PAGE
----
TED Case Studies
Number 698, January 2004
by Thomas De Stefano
Terra Cotta Warriors and Tourism: xxxx
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I. Identification

1. The Issue: One of the wonders of the ancient world, the Terra Cotta Army Qin Shi Huang Di is a cultural relic that should be protected with the upmost seriousness. Great care should be taken to preserve the warriors not only for their value as an attraction, but also for their academic and cultural values. After these soldiers are excavated, extreme caution should be taken in their preservation so that they will continue to be in pristine condition for studies conducted by both Chinese and international scholars.

2. Description: The following section is broken down into three subsections. Click on one of the following links to go to a specific section.
History
Description of the Soldiers
The Impact of Tourism

History of the Terra-Cotta Army's creation:

One of the most tumultuous times in Chinese history was known as the Warring States period. Although the period is classified as 500 years of civil war, it was predominately a competition between three separate states to control the whole of greater China.

This contest was ultimately won by the Qin kingdom. China was then unified, and the first emperor of the Qin Dynasty, Qin Shi Huang Di, was crowned. Under his rule, construction of the Great Wall began, written language standards were created, and even wheels and roads were regulated to improve commerce in the unified kingdom.

In spite of all of this, the late emperor is more commonly known for his tomb. Supposedly, Qin Shi Huang Di's tomb contained not only the famed Terra Cotta Army, but also contained a full scale replica of his empire in miniature, and also dragon sarcophagus surrounded by a lake of mercury. Despite bringing advancements in the way of inter-China commerce and a common language, Qin Shi Huang Di was not a terribly well liked despot. He was known to be equal parts cruel and vain. He had no compunction sending armies of conscripted workers and convicts to construct his more ambitious projects, which included lavish palaces as well as the Great Wall.

As the Qin Emperor began the twilight of his days, he became obsessed with prolonging his life to the extent that he had his servants searching in vain for a way to make him immortal. His servants would eventually begrudgingly admit defeat. If the Emperor could not live forever, than it was decided that in death he should still enjoy the lavish practices he enjoyed in life. The construction of the Emperor's tomb was a monumental task, and more than one laborer lost their life, some due to the exhausting work of actually constructing the different pits and chambers, and others because of the mercury poisoning.

Description of the Soldiers:

When originally created, the Terra Cotta Army was fully painted and armed, however time and exposure to the elements have stripped away most of this. However, the Terra Cotta Army still remains an impressive site. Upon closer inspection, it can be seen that the individual soldiers all have different expressions, and that the soldiers themselves hold different ranks. For example, an archer can be distinguished by the position of his hair, which will have a left aligned bun so that he could reach into his quiver. Also distinguishable are commanders from normal infantry. The uniforms, regalia, and hairstyles separate infantry from commanders, and also distinguish generals. Also recently excavated are Terra Cotta acrobats and other entertainers that would be in the imperial court.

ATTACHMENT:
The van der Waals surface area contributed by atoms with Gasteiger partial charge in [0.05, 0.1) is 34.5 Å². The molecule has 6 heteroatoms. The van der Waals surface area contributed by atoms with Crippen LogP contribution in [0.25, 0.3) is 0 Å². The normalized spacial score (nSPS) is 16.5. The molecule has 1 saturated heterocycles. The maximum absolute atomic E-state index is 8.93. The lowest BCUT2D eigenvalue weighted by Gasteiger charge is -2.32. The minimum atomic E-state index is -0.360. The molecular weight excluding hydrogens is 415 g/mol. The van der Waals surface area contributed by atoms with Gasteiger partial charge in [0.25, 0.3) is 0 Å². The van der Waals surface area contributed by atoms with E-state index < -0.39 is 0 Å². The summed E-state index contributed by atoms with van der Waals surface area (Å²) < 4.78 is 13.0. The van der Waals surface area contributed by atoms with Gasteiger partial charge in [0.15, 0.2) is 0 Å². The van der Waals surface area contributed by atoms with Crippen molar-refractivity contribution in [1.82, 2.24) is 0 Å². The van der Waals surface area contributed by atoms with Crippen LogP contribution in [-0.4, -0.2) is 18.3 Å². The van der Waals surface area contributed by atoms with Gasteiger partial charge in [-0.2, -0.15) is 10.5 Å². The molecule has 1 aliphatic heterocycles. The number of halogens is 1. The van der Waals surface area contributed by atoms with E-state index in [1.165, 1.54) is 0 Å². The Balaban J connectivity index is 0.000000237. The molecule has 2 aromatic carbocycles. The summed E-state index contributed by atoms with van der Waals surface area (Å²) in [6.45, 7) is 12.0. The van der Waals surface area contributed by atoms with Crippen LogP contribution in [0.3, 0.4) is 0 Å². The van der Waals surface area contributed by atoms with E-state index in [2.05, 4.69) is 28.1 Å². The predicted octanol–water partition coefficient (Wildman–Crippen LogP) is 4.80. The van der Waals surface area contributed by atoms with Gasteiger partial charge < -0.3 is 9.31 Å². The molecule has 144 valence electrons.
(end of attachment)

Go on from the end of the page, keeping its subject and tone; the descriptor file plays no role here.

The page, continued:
The soldiers that have been excavated are separated into three different pits. The first and largest is considered the mainly battle army, and consists mainly of foot soldiers and horses. The second is smaller, and is considered a flanking army. This pit contains mainly archers and chariots. This third pit is considerably smaller, and is supposedly representative of a headquarters.

Impact of Tourism:

However, unless caution is taken, these relics are best left unexcavated until techniques for their preservation have improved. Dangers exist to the Terra Cotta Army that could never have been conceived when they were created. For one, their excavation in and of itself exposes them to natural elements that they have been sealed away from for generations. Things that seem as benign as mold can have damaging effects on the soldiers. Even the corrosive effects of elements found in the air can have a damaging effect if care is not taken.

The Terra Cotta Army is also a large tourist attraction. Tourists can be just as dangerous as tomb robbers if caution is not taken. Tourists bring in foreign objects such as trash, but also food and other sources of litter that are organically based. These sources are a boon for bacteria and mold, and could eventually have detrimental effects on the soldiers.

This is especially true concerning the special treatment that certain VIPs receive. For example, when former president Bill Clinton and his family toured China they were allowed directly into the pits that the army is housed in. In fact, there is a picture of Chelsea Clinton touching on the terra cotta horses with her bare hand, which is most assuredly not beneficial to the artifact.

When the soldiers were first excavated, there was probably little thought to their preservation. The most fragile artifacts have been taken out of the pits, but the soldiers are fragile enought that it is risky to move them, and while there have been buildings built over them, they are still exposed to the atmosphere if not to the elements directly. The Terra Cotta Army is such a tourist attraction that more often than not it is difficult for scientists to gain adequate access to their study, and possibly to processes to better preserve them. The constant flow of tourists not only introduces foreign objects and bacteria to the soldiers, but also inhibits scientists from being able to gain full access to them.

Although tourist dollars are most likely used in the study and preservation of the Terra Cotta Army, it still raises the question of whether the impact of tourism is ultimately negative concerning ancient archaeological sites such at the Qin emperor's tomb.